Red Mist by Patricia Cornwell

Release date: 12/6/2011

Red Mist is another strong entry in the Scarpetta Series. In some ways I liked it more than last year’s Port Mortuarybecause the action is more consistent throughout. In Port Mortuarythere was a lot of Scarpetta sitting around thinking and being paranoid. In Red Mist Scarpetta is on the move in Savannah, Georgia. She’s not on her own turf, doesn’t have the trappings of her power base, and isn’t in charge. She’s also gone to Georgia against the advice of her FBI profiler husband, Benton, and others. So there’s much more action. However, Scarpetta being who she is, there’s still a lot of paranoia. From the get-go nothing is going right for Scarpetta. The car she rented wasn’t available and she finds herself driving a smelly old van to the Georgia Prison for Women where she’s to meet with one of the inmates.

The issue of manipulation is set up early in this novel. When we first see the warden she’s re-shelving a book about manipulation, Kathleen, the prisoner Scarpetta visists, is a compulsive manipulator, and Jamie Berger’s manipulation of other people’s egos for her own purposes is duly noted. In contrast, Scarpetta is blunt and honest, but the manipulation, both subtle and blatant, converges to put her pre-disposition to paranoia into overdrive.
Red Mist starts on June 30th and ends on July 4th. Scarpetta is going to visit Kathleen, the mother of Dawn Kincaid. Dawn is the woman who tried to kill Scarpetta in Port Mortuary. Kathleen is the woman who sexually abused Cornwell’s long-time employee Jack Fielding when he was underage. Dawn Kincaid, we learned in Port Mortuary, is actually the child of Kathleen and Jack.
Scarpetta’s meeting with the warden is weird, the meeting with Kathleen is weird, and then Scarpetta unexpectedly meets with Jamie Berger. Berger, Cornwell fans know, is a high powered New York City DA and Scarpetta’s niece Lucy’s former lover. Marino is in the picture, of course, and eventually Benton and Lucy join the fray as well.
People start dying. A major character among them. An old case is re-opened and Scarpetta finds herself embroiled in a mess created by several other women. There’s some good “old fashioned” forensic investigative work in this novel. The final scene at the house I thought was a little too quick and neat, but otherwise this was a satisfying read.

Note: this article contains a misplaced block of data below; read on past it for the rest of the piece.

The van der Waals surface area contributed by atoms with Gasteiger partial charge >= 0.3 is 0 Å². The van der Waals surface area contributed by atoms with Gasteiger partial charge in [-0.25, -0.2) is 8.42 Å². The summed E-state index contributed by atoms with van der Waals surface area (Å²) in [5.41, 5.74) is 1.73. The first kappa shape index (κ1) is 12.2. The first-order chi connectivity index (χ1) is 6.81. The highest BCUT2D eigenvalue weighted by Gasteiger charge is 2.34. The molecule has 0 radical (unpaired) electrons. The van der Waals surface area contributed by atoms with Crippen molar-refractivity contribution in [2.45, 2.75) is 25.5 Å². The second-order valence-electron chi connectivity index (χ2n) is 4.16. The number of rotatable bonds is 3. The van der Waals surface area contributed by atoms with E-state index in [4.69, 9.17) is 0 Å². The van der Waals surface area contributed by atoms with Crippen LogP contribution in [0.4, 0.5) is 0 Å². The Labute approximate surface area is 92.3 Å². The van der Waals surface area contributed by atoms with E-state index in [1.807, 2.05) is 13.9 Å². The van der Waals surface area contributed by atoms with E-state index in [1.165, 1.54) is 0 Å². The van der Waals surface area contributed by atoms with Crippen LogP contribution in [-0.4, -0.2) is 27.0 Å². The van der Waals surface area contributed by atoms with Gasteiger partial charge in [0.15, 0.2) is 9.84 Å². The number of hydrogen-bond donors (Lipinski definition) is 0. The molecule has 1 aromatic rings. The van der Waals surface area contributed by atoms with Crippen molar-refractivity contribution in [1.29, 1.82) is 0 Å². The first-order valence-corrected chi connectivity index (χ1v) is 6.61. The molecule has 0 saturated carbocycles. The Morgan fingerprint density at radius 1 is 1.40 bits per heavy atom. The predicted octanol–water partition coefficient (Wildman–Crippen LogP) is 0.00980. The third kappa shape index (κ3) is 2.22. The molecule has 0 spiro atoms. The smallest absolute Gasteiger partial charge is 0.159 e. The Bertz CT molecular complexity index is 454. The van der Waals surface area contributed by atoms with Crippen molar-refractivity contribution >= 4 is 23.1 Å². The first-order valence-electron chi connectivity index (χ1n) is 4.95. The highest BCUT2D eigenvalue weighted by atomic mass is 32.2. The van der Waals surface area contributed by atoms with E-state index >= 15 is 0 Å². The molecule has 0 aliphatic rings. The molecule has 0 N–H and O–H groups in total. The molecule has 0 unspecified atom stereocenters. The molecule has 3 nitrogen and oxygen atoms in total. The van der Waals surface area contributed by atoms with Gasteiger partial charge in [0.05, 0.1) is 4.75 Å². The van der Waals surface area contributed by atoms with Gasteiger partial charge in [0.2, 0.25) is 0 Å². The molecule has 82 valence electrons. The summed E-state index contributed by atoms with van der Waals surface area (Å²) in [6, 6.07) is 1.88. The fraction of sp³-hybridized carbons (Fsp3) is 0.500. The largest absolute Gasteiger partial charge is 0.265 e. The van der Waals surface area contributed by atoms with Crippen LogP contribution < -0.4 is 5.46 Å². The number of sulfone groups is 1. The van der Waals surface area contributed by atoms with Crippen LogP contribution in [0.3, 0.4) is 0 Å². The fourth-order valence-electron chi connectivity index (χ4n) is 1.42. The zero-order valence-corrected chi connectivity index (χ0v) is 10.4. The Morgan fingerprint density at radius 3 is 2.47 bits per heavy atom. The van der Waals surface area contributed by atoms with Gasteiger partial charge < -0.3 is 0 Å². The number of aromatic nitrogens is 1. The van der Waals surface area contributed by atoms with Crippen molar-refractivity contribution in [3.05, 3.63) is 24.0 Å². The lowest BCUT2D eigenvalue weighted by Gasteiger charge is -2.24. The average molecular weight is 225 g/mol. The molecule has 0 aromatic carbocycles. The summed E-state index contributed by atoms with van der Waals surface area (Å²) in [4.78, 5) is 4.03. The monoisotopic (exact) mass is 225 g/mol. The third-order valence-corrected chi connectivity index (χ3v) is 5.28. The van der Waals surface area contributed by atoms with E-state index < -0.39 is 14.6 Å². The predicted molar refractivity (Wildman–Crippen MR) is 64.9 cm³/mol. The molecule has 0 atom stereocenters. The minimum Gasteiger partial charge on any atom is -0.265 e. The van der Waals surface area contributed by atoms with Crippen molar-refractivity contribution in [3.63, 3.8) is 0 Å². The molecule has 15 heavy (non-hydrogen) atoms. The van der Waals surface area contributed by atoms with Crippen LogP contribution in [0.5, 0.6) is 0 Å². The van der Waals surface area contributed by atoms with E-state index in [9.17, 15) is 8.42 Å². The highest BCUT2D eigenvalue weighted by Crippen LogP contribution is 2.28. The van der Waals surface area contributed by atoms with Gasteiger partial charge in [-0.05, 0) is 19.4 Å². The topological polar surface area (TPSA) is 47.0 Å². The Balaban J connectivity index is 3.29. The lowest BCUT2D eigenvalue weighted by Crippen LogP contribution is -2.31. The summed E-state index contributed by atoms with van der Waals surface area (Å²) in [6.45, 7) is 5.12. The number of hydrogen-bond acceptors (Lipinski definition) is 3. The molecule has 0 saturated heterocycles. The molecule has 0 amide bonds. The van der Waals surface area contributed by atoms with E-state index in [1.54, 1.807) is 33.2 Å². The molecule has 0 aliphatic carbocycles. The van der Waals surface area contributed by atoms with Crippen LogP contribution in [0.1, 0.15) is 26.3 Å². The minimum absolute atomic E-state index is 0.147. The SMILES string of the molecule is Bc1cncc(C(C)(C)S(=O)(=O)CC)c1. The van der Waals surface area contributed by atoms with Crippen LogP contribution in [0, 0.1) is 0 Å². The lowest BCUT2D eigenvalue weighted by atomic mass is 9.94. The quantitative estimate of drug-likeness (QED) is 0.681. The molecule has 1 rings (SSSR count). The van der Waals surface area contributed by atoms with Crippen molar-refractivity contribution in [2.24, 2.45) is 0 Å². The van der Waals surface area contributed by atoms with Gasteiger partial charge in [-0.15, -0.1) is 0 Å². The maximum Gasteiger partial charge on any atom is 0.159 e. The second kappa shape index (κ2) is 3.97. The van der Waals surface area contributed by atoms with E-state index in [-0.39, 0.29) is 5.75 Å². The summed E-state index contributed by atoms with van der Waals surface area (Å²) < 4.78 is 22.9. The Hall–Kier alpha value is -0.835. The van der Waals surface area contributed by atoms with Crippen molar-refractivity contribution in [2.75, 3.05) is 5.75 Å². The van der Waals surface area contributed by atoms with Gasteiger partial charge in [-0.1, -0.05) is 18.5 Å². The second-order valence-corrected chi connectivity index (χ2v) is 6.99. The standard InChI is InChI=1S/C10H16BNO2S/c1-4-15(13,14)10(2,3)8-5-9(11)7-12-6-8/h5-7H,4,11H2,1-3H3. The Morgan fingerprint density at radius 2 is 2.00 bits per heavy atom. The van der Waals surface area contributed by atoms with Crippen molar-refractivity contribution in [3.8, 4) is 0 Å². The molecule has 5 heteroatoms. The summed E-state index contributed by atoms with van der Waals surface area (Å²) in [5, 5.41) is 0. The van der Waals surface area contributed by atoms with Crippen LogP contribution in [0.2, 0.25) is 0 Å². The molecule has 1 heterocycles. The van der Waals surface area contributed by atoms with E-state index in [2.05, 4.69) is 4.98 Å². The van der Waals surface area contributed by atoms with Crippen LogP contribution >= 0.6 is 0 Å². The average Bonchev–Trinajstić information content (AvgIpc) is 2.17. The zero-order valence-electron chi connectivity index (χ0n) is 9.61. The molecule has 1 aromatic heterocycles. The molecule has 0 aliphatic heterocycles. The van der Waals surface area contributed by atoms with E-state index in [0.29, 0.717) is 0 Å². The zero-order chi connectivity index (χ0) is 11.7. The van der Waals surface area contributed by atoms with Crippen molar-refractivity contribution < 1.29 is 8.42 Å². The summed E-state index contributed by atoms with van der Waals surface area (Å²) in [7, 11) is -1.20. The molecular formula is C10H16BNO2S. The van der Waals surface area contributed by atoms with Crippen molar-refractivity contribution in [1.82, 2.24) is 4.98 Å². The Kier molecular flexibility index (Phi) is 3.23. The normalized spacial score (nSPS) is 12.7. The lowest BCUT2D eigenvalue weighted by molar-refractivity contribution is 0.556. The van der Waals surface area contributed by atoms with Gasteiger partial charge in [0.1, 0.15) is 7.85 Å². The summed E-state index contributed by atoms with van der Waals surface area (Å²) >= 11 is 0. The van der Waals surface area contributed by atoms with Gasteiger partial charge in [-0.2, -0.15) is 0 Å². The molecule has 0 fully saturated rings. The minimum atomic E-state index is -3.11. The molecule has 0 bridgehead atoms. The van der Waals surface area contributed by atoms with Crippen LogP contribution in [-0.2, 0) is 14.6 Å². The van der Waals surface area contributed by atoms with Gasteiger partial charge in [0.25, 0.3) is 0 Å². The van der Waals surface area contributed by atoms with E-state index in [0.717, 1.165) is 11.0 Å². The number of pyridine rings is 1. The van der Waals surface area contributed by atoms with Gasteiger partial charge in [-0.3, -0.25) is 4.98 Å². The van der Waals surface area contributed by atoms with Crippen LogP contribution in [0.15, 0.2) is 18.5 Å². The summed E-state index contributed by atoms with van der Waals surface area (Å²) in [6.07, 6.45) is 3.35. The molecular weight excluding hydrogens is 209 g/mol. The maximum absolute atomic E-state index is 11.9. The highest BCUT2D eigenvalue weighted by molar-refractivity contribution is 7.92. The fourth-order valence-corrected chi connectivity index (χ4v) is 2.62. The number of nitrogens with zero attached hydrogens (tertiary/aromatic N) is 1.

As usual Cornwell slips in some helpful medical/health advice. Did you know that menthol in throat lozenges actually causes temporary loss of vocal cord functioning? You’re better off finding some slippery elm throat lozenges which are all natural and have no menthol.

Photo by Mark Coggins printed in silver on both end papers.

I know a few people who were fans of Cornwell’s earlier novels that stopped reading the series. They’ve asked me if I think the series has gone down hill. I do think that Cornwell went through a bit of a slump of some kind, but the last three books seem to be getting the series back on track. For some readers I’ve wondered if they just got tired of Scarpetta because she’s a strong, but deeply flawed character and Cornwell seems to be trying to explore those flaws. Or did Cornwell’s move away from first person narration distance early readers? (Note: She is back to first person narration.) I stopped reading the series for a few years but then went back to it because I enjoy the characters even if I don’t always like what Cornwell does with them. I took a break from the series because I got dismayed by the cruelty, inhumanity, and terror Cornwell was exploring through the perspective of the serial killers and their victims. Now, however, she’s back to focusing on Scarpetta’s perspective and I much prefer that. I look forward to seeing what the future holds for Scarpetta and her crew.

Cornwell revamped her website to coincide with the release of Red Mist. Check it out here.

Red Mist
Putnam, December 6, 2011
ISBN: 978-0-399-15802-5
498 pages
Source: requested review copy


  1. I heard an interview with Patricia Cornwell on The Book Report recently, it was quite interesting, if you are interested in listening to it, go to in the archives. I really enjoy the show, there is also showtimes etc. on the site that you can look at for other shows and interviews.

  2. Thanks, Kelly! I just listened to the interview and enjoyed it, too. What a great resource–I book-marked the website and will listen to more interviews throughout the week.

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